ISLAMABAD, Pakistan – President Pervez Musharraf suddenly purged his inner circle of pro-Taliban commanders on Sunday night, in a power shift that cemented his government’s dramatic break with its former Afghan allies.
Musharraf forced the reassignment or resignation of Pakistan’s intelligence chief, two top generals and a number of other military commanders – most of whom were regarded as pro-Taliban or Islamist. They were replaced by officers generally regarded to be less supportive of the Taliban and conservative Islamic groups.
Musharraf made his moves at about the same time that U.S. and British bombs were falling across Afghanistan, and hours before the Pakistani president offered his clear support for the U.S. anti-terrorism effort at his first press conference since Sept. 11.
Pakistani observers saw the command changes and his press conference as a sign Musharraf had decided once and for all to ditch his government’s troubled association with the Taliban, and to side more openly with the U.S. effort to overthrow them.
Musharraf told the press conference his government would keep diplomatic relations open with Kabul, saying someone had to keep a channel open to them. He also suggested he was acting partly at the behest of the international aid community in keeping relations open.
The purge led with the removal of Lt. Gen. Mahmood as head of Pakistan’s General Interservices Intelligence Service (ISI), which has worked closely with the Taliban over the years. In recent weeks, Pakistani officials have privately been quite critical of the ISI’s inability to exert any influence over the Taliban’s steadfast refusal to hand over Usama bin Laden and his associates.
Gen. Mahmood was replaced by Lt. Gen. Ehsanul Haq, who is not known to be a Taliban supporter.
Musharraf also moved aside Lt. Gen. Mohammed Aziz Khan, a corps commander, by naming him to the mostly ceremonial post of Chairman of the Joint Chiefs of Staff. Gen Khan was regarded by some Pakistanis as pro-Islamist.
Khan was the military commander who formally installed Musharraf as head of government in the October 1999 coup that deposed then-Prime Minster Nawaz Sharif.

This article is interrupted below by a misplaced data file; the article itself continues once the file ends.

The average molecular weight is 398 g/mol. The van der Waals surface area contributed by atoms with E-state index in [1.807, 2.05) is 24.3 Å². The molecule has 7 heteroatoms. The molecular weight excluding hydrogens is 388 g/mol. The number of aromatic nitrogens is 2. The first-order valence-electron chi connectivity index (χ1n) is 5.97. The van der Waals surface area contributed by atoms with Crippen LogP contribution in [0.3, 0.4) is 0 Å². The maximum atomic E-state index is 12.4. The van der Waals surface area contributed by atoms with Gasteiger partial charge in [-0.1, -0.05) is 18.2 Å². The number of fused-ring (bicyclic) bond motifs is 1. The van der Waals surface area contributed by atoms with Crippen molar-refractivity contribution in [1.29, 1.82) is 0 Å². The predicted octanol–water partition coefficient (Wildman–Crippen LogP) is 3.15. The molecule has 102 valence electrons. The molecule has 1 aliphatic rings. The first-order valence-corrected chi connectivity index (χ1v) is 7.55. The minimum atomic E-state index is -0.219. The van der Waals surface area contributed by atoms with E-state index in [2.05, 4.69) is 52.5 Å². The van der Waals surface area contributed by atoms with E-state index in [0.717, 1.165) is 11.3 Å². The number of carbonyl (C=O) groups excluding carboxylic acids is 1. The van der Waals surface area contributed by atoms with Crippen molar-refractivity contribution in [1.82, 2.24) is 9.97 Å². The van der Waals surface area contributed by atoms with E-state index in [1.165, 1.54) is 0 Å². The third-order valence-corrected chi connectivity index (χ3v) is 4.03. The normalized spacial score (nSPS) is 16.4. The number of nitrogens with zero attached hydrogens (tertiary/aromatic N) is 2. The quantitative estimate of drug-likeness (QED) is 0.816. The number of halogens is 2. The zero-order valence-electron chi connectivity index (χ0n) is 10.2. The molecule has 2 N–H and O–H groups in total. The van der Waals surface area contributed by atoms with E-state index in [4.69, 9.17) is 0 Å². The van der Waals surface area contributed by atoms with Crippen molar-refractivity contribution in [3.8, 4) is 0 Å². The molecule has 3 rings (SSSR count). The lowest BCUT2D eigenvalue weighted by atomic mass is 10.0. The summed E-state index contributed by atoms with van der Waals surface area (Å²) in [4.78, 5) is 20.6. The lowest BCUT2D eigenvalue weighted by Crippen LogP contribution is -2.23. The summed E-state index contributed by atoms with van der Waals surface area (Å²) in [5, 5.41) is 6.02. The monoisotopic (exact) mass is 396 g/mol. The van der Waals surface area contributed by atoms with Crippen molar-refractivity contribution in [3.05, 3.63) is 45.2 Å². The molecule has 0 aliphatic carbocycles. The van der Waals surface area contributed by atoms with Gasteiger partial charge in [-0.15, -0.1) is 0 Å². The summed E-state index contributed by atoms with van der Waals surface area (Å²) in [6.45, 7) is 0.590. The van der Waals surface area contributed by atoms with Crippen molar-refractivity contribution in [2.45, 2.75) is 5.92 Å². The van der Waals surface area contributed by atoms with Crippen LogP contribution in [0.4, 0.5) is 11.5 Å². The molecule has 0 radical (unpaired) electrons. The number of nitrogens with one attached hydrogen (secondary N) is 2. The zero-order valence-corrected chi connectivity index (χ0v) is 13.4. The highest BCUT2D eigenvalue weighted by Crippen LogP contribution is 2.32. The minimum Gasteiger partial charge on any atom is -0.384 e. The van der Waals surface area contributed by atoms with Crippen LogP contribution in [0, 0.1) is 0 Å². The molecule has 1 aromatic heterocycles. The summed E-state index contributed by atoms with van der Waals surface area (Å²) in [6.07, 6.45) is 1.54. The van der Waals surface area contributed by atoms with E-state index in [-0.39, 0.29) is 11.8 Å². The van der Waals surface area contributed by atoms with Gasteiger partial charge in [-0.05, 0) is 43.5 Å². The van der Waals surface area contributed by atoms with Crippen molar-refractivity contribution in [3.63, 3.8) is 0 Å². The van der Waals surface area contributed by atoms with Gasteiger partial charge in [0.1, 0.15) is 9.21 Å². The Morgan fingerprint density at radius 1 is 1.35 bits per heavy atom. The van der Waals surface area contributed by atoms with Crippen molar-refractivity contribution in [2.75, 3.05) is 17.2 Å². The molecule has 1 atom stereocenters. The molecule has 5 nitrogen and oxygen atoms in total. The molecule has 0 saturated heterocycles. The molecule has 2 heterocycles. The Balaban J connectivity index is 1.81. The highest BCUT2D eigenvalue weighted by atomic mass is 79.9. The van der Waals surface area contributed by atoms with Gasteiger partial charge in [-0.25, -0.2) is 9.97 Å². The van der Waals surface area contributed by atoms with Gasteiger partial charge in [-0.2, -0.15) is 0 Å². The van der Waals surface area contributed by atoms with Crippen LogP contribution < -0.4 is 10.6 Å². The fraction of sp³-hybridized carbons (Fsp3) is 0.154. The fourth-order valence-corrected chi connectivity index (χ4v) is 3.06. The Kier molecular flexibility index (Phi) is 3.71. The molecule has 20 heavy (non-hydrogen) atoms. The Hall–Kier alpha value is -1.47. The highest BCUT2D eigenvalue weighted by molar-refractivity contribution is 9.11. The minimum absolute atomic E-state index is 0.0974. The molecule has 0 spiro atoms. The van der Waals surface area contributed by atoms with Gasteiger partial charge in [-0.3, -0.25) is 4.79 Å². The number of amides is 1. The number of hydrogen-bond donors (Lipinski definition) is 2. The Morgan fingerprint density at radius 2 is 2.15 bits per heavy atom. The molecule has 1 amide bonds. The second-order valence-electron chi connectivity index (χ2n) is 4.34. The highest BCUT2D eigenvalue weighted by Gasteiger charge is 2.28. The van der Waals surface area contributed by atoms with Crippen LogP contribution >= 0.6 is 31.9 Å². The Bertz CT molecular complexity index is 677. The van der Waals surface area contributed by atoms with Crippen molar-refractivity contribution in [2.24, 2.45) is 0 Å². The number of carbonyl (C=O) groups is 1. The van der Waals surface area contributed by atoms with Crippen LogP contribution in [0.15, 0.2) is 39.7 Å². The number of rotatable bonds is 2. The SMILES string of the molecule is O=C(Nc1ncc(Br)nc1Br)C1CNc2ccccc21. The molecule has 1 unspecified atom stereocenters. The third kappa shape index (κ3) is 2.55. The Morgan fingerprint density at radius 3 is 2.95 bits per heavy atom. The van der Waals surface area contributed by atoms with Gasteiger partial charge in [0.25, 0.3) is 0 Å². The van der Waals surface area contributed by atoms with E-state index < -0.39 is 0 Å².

While a promotion on paper, the move amounts to “kicking him upstairs,” in the words of one Pakistani military official who described the position as having “about as much real power as the queen of England.”
In another key move, Musharraf also appointed Lt. Gen. Mohammed Yousuf as vice chief of staff of the army, passing over Lt. Gen. Muzaffar Usmani for the post.
Usmani is seen by some as a hardliner who supported stronger relations with the Taliban. Pakistani officials said Usmani is expected to resign, as Pakistani military tradition dictates that a commander quit when he is passed over in favor of a junior officer.
Musharraf said in the press conference the moves had nothing to do with the current crisis. “Some changes had to take place … but the changes in the military have no relationship whatsoever with events taking place in Afghanistan,” he insisted.
Pakistani officials, however, made little effort to convince reporters that was actually the case. They privately said Musharraf’s statement was intended to keep up his support among the ranks of key military officials who might feel slighted by the actions.
During the press conference, Musharraf also offered a strong defense of his decision to support the U.S. anti-terrorism effort.
“Pakistan took the decision to be part of the world community” in the fight against terrorism, he said, offering the United States use of Pakistani airspace, intelligence and logistical support.
Over the weekend, Musharraf extended his term as the army chief for an indefinite period. The move was widely expected.
The president now holds the key positions of chief executive and head of the National Security Council, positions he is also expected to keep through the current crisis.